Cathedral Rocks, Sedona, Arizona

Sedona is a popular travel destination and a great location for landscape photography, marked by iconic red rock formations
Cathedral Rocks, Sedona, Arizona
Cathedral Rocks, Sedona, Arizona.

Sedona is a popular location in the north-central portion of Arizona. It’s notorious for its landscape marked by iconic red rock formations, which can take on an incredible fiery hue when lit by the light of the sun, especially during its first and final hours of shining each day. For years, these red rocks have drawn a multitude of visitors, ranging from avid mountain bikers and hikers seeking to be out in nature and scoping the landscape up close, to tourists looking to enjoy the variety of fine dining and to browse the many galleries filled with unique art and other wares in its culturally rich downtown area, to photographers such as myself, as everywhere you look seems to abound with photographic opportunities.

Weather In Sedona, Arizona

Because of its location in the state and its altitude of approximately 4,300 feet above sea level, Sedona enjoys a mostly mild climate with some seasonal variations, but never usually on the extreme end of the spectrum in terms of cold or heat. While winters can see some occasional dustings of snow, they usually only last until the next cloud break that allows the sun to penetrate through and melt most of the snow away. Spring and fall are very pleasant, and for leaf-peepers, autumn does afford the opportunity to capture a bit of the golds and oranges in the foliage of the tall sycamore and cottonwood trees that dot the landscape. Especially popular for this activity is the nearby Oak Creek Canyon just north of town.

Because of Oak Creek flowing through the region, riparian areas alongside the water offer additional diversity to the outdoor experience year-round, including the opportunity to cool off during a hot summer day at a couple of the often-visited local parks. As is typical of Arizona summers, monsoon storms can build up during most afternoons, which not only quell any rising temperatures but also provide dramatic backdrops to the landscape. If you have never heard thunder in Sedona, it’s quite the auditory treat, as it seems to echo among all of the tall rock structures, amplifying its original sound into a lingering sensation.

Best Times For Photography

Sedona is an amazing place to visit any time of year. And it definitely is a place that could occupy many days and even weeks to explore all of its trails, vantage points and charms. Whether you simply want to be amazed from the seat of your car and take a scenic drive through the area, or you want to get out and explore the back country on a commercially offered jeep tour, or if you want to hit the trails and find a place of solitude to reflect and enjoy nature during the day or under a star-filled sky at night, you can always find something of interest to do and enjoy in Sedona.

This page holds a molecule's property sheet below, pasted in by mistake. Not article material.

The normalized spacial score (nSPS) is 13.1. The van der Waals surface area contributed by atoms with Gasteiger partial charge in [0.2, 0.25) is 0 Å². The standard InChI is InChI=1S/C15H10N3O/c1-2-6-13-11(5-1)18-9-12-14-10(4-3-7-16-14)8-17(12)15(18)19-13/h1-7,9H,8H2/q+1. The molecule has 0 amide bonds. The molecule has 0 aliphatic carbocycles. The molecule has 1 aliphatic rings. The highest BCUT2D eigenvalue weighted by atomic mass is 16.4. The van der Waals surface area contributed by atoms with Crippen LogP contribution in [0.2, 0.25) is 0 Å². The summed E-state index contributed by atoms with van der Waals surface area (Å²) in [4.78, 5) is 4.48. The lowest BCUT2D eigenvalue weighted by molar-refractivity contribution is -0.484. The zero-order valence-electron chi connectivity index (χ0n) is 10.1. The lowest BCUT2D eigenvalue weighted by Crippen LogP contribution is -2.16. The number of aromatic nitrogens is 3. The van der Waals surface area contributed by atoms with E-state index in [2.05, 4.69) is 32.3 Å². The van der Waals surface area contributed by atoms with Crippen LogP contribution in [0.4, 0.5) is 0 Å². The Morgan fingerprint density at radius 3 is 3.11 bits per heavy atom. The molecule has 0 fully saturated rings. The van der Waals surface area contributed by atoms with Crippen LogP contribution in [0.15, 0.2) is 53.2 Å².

Photo Experience In Sedona

I had visualized an approximation of this photo in my mind before setting out to capture it. Knowing the position of the Milky Way in the sky at different times of the night and times of the year helped in planning my shoot. Also, in order to help capture that glow on the rocks in the distance, famously known as Cathedral Rocks, I planned my journey to be on a night when a small sliver of moon would be out during part of the time so as not to drown the visibility of the galaxy, but to add just a touch of natural illumination to the landscape.

I hiked a little ways and arrived early to compose my shot, and angled my tripod as low as I could near the reflecting pool. As I waited for nightfall, the busy location brimming with people trying to cool off in the creek gradually began to become more vacant and more quiet, until all I could hear were the sounds of summer insects and the flowing water.

In order to capture the depth of field in this image, I knew that I’d need to use a focus-stacking technique, taking several shots in succession without moving the camera or tripod, but changing the focus in order to allow the camera to see both near, middle and far. My Nikon D810 and AF-S NIKKOR 14-24mm F2.8G ED lens, along with a Manfrotto tripod with a Really Right Stuff ballhead, helped me achieve this goal. When darkness fell, I didn’t have very much time to capture the Milky Way, as it was already beginning to rise farther above the rock structures by the time it became visible. Eventually, it crept out of the frame and higher yet into the sky above. I hope my image and description conveys the sense of peace and wonder that I felt in capturing it.

Contact: Sedona Chamber of Commerce, visitsedona.com.


See more of Theresa Rose Ditson’s photography at facebook.com/treerosephotography, 500px.com/theresaroseditson and flickr.com/treerosephotography.

1 Comment

    Excellent photo & thanks for mapping out location of your shot. Surprised you didn’t mention monsoon season, which can lead to some exceptional cloud formations, but also flash flooding hazard.

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